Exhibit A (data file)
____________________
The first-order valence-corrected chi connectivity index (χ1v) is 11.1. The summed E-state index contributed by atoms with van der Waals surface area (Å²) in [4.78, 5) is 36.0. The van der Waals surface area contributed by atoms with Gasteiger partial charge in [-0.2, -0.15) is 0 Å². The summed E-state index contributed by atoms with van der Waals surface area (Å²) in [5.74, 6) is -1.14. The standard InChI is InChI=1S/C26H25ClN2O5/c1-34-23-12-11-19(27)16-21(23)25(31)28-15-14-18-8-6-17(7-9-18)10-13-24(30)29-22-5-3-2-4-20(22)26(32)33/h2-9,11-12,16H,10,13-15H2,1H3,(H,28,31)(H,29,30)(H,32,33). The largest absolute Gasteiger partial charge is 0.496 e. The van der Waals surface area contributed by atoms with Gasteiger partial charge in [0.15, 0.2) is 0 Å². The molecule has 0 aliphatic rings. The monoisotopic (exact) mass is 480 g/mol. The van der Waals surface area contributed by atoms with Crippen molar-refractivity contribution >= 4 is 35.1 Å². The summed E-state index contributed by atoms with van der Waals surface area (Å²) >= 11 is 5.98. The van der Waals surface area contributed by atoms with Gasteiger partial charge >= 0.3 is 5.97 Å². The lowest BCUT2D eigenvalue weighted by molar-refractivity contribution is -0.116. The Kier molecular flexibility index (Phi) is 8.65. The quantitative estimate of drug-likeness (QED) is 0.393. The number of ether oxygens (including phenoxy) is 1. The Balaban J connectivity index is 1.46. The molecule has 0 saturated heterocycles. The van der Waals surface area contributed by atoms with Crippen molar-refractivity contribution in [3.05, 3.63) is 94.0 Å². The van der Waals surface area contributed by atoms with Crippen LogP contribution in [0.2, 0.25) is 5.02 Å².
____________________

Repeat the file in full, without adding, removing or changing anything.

The first-order valence-corrected chi connectivity index (χ1v) is 11.1. The summed E-state index contributed by atoms with van der Waals surface area (Å²) in [4.78, 5) is 36.0. The van der Waals surface area contributed by atoms with Gasteiger partial charge in [-0.2, -0.15) is 0 Å². The summed E-state index contributed by atoms with van der Waals surface area (Å²) in [5.74, 6) is -1.14. The standard InChI is InChI=1S/C26H25ClN2O5/c1-34-23-12-11-19(27)16-21(23)25(31)28-15-14-18-8-6-17(7-9-18)10-13-24(30)29-22-5-3-2-4-20(22)26(32)33/h2-9,11-12,16H,10,13-15H2,1H3,(H,28,31)(H,29,30)(H,32,33). The largest absolute Gasteiger partial charge is 0.496 e. The van der Waals surface area contributed by atoms with Gasteiger partial charge in [0.15, 0.2) is 0 Å². The molecule has 0 aliphatic rings. The monoisotopic (exact) mass is 480 g/mol. The van der Waals surface area contributed by atoms with Crippen molar-refractivity contribution >= 4 is 35.1 Å². The summed E-state index contributed by atoms with van der Waals surface area (Å²) >= 11 is 5.98. The van der Waals surface area contributed by atoms with Gasteiger partial charge >= 0.3 is 5.97 Å². The lowest BCUT2D eigenvalue weighted by molar-refractivity contribution is -0.116. The Kier molecular flexibility index (Phi) is 8.65. The quantitative estimate of drug-likeness (QED) is 0.393. The number of ether oxygens (including phenoxy) is 1. The Balaban J connectivity index is 1.46. The molecule has 0 saturated heterocycles. The van der Waals surface area contributed by atoms with Crippen molar-refractivity contribution in [3.05, 3.63) is 94.0 Å². The van der Waals surface area contributed by atoms with Crippen LogP contribution in [0.2, 0.25) is 5.02 Å².